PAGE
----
Published: July 18, 2013
Hinkley £128m community windfall could benefit Burnham-On-Sea

Burnham-On-Sea community groups could be in line for major cash windfalls in the future after the Department for Energy and Climate Change this week announced £128m of funding for Somerset to offset the development of Hinkley Point C power station.

A package worth £3.2m per year has been offered to communities near the new Hinkley Point C nuclear power station, including Bridgwater, West Somerset and the Burnham-On-Sea area.

The deal, totalling £128m, will last for 40 years, which is the planned lifetime of Hinkley Point C.

Sedgemoor District Council has "warmly welcomed" the announcement that the government will introduce the community benefits in recognition of the impact that the proposed nuclear facilities will have on those living in the area.

"The money could be used for a range of local projects for those who will not see any direct and tangible benefits themselves, such as facilities for the elderly," council spokeswoman Claire Faun explained to

"This announcement will mean the local community will be justly compensated for hosting what is a major national infrastructure project, required in order to meet a national need, but where the impacts are felt locally."

"This represents a fair settlement for the community affected and ensures consistency with similar forms of community benefit for onshore wind and shale gas."

She added: "A local impact report has been drawn up to identify the area around Hinkley by drive time that will be impacted by the development and Burnham was included."

Councillor Duncan McGinty, Leader of Sedgemoor District Council, right, also welcomed the announcement.

“Sedgemoor has for years been championing Community Benefit Contributions as an important mechanism to ensure the communities around Hinkley Point receive fair and reasonable benefits in recognition of the burden of hosting nationally beneficial energy infrastructure."

"While we still have to study the package in detail, we are extremely pleased to see this announcement today which will greatly reassure the people of Bridgwater and West Somerset. Community benefits can be a flagship for the principle of localism and the successful delivery of other major infrastructure projects such as new airports, rail links, and other power stations."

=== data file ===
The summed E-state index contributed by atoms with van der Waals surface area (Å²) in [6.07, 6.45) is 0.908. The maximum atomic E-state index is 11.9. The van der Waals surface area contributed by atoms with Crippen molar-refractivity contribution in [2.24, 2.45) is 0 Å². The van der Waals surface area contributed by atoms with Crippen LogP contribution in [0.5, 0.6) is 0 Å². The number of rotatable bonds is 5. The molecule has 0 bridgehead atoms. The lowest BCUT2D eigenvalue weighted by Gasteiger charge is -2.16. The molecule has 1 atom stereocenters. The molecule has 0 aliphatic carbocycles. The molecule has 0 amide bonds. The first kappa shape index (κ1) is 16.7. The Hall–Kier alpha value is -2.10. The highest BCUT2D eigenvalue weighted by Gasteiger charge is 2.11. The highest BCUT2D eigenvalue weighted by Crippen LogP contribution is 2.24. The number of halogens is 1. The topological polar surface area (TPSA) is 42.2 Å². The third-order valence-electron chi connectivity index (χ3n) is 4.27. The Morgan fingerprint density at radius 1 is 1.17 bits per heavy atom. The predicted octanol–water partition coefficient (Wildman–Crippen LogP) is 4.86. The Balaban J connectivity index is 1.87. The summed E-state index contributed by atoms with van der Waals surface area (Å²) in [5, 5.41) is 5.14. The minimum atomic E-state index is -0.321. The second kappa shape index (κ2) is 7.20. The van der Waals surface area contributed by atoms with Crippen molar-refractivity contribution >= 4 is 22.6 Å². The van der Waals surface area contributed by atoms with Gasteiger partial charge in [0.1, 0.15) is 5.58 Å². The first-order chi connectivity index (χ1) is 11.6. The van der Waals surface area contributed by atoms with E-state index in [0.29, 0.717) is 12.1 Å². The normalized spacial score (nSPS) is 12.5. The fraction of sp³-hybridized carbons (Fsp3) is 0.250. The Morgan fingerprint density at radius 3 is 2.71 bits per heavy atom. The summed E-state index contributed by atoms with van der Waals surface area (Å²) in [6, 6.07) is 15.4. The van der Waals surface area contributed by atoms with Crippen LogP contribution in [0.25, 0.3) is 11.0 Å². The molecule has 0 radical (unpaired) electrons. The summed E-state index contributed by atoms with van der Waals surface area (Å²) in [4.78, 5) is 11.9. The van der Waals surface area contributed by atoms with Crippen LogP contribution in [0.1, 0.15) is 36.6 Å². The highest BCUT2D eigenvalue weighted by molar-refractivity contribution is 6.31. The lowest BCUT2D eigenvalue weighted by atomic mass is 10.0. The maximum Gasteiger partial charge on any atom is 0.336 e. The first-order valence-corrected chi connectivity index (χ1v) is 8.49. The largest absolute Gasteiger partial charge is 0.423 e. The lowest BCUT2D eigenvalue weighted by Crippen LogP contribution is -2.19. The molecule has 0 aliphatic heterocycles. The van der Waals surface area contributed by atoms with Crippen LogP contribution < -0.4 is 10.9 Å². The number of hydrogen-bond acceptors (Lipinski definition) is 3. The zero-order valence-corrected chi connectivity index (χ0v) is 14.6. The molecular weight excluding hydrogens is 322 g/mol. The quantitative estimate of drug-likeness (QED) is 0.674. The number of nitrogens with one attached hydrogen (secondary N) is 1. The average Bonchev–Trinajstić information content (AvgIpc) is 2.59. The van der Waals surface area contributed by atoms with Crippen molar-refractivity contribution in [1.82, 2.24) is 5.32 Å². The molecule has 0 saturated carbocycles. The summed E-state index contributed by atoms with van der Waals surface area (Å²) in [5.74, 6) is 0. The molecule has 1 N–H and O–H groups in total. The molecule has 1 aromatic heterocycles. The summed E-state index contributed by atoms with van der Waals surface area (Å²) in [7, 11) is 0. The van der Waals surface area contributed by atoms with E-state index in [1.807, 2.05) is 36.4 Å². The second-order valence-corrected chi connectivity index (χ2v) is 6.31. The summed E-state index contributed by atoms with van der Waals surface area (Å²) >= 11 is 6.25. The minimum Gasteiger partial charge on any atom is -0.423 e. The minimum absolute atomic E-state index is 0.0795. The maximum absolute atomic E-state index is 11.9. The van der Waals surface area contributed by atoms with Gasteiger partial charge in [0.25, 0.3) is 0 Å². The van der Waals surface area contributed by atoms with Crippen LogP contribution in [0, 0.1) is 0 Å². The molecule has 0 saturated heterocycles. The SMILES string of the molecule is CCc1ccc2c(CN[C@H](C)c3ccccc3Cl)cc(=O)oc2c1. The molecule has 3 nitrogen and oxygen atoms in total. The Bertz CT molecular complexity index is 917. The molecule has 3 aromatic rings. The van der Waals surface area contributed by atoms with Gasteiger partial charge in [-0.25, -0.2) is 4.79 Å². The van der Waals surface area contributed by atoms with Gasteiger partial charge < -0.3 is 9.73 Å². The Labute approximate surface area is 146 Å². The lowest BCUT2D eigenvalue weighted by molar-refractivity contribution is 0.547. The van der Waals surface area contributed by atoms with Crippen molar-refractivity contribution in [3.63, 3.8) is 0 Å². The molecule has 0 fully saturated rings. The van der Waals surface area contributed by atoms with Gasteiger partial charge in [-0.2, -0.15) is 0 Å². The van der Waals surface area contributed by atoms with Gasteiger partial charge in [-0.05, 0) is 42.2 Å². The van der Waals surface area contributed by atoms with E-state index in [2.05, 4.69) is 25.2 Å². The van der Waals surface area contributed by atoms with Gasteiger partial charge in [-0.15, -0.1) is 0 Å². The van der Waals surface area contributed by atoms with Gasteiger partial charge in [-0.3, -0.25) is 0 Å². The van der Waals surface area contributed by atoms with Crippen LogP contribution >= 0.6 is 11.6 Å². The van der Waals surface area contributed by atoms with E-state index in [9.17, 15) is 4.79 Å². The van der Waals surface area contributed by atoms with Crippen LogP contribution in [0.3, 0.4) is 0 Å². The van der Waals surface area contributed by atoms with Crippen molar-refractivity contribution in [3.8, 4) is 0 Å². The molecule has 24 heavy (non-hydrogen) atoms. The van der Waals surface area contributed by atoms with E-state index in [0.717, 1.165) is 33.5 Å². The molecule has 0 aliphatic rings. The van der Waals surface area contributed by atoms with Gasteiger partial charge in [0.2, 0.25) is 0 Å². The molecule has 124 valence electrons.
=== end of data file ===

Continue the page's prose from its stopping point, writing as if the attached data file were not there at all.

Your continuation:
"Sedgemoor has worked hard over the past five years to make sure that communities in Sedgemoor will benefit from hosting a new nuclear power station. It is a landmark decision by the government to award the estimated £3.2 million a year to compensate the nearby communities, but it is extremely early days."

"The money is not scheduled to be available until the new power station is built and generating electricity, which is estimated to be up to 10 years hence."

"Nearer that time, it will be for the communities to decide how and upon what to spend the money. At this stage, it would be a little foolhardy to speculate on finer details of who, what, why and when."

But campaigners at Stop Hinkley, pictured below, who are opposed to the development of Hinkley C, say the deal does not go far enough.

Spokesperson Theo Simon told "This deal, which breaks down to only £3 million a year going to local councils for the next 40 years, is no
compensation at all."

"If EDF get their way in the current price negotiations with the government, we will all be paying a massive extra nuclear tariff on our electricity bills over the same period, and our taxes will be underwriting the whole project by literally billions."

"No one can criticise our councillors for squeezing more money out of central government, but the amounts need to be put in the wider context. Somerset County council has seen budget cuts of £20 million this year under the Tories austerity programme and this is hitting the vulnerable and low paid across the whole of the county. £3 million is really not very much in the overall budget - the County's capital investment programme alone is £38 million for 2013/2014."

"The truth is, this is another example of the kind of paltry social bribes we are being offered to make the nuclear project more palatable. Even then, I see that much of the money will be spent on creating EDF's future workforce through nuclear training programmes."

"At the end of the day, EDF will walk away with billions in profits and our descendants in Somerset will be left to pick up the bill for managing the toxic waste they leave behind."

For about the first 10 years the government money will be made up of business rates retained locally. Cash in the second phase, from 2030-2060, will come directly from the Department for Energy and Climate Change.

The sum has been based on the amount of energy the power station generates - up to 1,000/MW per annum for up to 40 years.

Previously Sedgemoor District Council had been arguing for the funding to be activated during the construction phase but this was rejected by the government in May, although it was recommended by a select committee looking into the issue.


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